Studies have shown that people who eat nuts, reduce red meat consumption and get adequate amounts of vegetables, fruit, whole grains and other healthful foods have a lower risk of heart disease. (istock)

Q: I’ve heard I should eat more nuts, but I’m confused about which nuts are most healthful. And how often I should eat them?

A: Yes, the noise about nuts’ nutritional attributes is louder than ever, and they’re available in a growing array of flavors, portions and locations. Spot them in single on-the-go servings in convenience stores or occupying an ever-growing berth of supermarket shelf space. Find them in flavors we’re used to seeing on bags of snack foods – salt and vinegar, chili lime and today’s “in” flavor, sriracha. So do nuts’ nutritional assets live up to the industry hype?

Nuts and their nutrition

Tree nuts include almonds, Brazil nuts, cashews, hazelnuts, macadamias, pecans, pine nuts, pistachios and walnuts. According to 2012 data from the U.S. Agriculture Department, one-third of the nuts we eat are tree nuts. Peanuts, which grow in the ground and are legumes, make up the other two-thirds.

According to the latest What We Eat in America survey, conducted by USDA and U.S. Department of Health and Human Services, Americans eat, on average, three-quarters of an ounce of nuts and seeds each day.

In a nutshell (you knew that was coming), nuts offer a bounty of nutrients, especially when you compare their nutrition facts with those of other high-fat snack foods. The bulk of calories in all nuts are from fat. This, along with ample protein, makes them satiating.

More good news: “The fat in nuts is mainly unsaturated fats, both polyunsaturated and monounsaturated, the fats experts recommend for heart-healthy eating,” Karen Collins, a registered dietitian and nutrition adviser to the American Institute for Cancer Research, told me in an e-mail. Nuts contain minimal saturated fat and no trans fat or cholesterol.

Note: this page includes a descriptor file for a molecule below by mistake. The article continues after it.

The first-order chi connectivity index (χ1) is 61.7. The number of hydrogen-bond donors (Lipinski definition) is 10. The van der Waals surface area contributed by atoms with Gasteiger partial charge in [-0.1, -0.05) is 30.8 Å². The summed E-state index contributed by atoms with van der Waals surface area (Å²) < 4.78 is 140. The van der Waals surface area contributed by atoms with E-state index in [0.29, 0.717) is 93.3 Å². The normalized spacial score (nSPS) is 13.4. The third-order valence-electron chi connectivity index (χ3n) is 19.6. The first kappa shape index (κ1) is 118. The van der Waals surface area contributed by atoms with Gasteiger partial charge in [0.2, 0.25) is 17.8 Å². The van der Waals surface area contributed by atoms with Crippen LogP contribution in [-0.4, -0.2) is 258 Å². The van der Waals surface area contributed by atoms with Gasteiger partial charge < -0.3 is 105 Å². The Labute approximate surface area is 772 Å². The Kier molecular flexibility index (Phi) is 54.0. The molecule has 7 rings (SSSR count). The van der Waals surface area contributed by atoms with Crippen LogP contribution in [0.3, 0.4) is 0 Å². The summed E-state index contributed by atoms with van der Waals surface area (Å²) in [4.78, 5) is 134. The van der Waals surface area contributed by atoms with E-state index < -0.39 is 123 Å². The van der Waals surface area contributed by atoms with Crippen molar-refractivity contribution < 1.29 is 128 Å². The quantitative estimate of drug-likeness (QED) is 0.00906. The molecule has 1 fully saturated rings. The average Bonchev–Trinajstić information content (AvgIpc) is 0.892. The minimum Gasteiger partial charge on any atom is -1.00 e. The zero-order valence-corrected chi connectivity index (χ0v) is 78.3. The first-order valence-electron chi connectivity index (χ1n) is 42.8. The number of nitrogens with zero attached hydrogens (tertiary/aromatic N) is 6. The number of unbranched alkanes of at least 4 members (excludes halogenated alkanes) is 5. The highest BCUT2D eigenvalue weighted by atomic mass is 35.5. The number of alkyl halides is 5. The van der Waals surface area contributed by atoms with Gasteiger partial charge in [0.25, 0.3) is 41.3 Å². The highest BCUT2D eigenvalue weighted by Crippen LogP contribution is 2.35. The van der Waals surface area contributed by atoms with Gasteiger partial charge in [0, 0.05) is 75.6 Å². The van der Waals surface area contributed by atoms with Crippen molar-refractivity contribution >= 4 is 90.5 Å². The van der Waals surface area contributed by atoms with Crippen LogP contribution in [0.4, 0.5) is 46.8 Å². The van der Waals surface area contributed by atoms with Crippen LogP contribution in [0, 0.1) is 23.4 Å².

Walnuts are the one nut to call out for their omega-3 fats, a type of polyunsaturated fats. Walnut promoters point to this because it’s one of the few plant-based sources of omega-3s.

Each ounce of nuts (the amount the FDA makes manufacturers use in nutrition labeling) contains a few grams of carbohydrates and fiber. Sodium is next to nil for unflavored varieties. Salted nuts and those with other added seasonings boost the sodium count to about 200 milligrams per ounce.

Digging in deeper, nuts provide a good source of magnesium, which we don’t eat enough of, according to the 2015 Dietary Guidelines Advisory Committee report. “They can supply natural plant compounds, called phytochemicals, like polyphenols, which seem to boost body antioxidant defenses and are being studied for their potential of additional direct cancer-protective effects,” Collins wrote in the e-mail.

Research and recommendations

Studies have shown that people who eat nuts, reduce red meat consumption and get adequate amounts of vegetables, fruit, whole grains and other healthful foods have a lower risk of heart disease.

The 2015 DGAC report highlights several healthful eating patterns that Americans can follow to meet their nutrition recommendations. All contain nuts. The “Healthy U.S.-Style” eating pattern recommends two to six ounces of nuts, seeds and soy-containing foods each week, based on the calories you need.

Bottom line: Americans, on average, eat enough nuts, but we should get more of them in their natural form and in nut butters rather than in candy and cookies. And sure, you can eat more nuts than the amount recommended, but do so within your nutritional needs.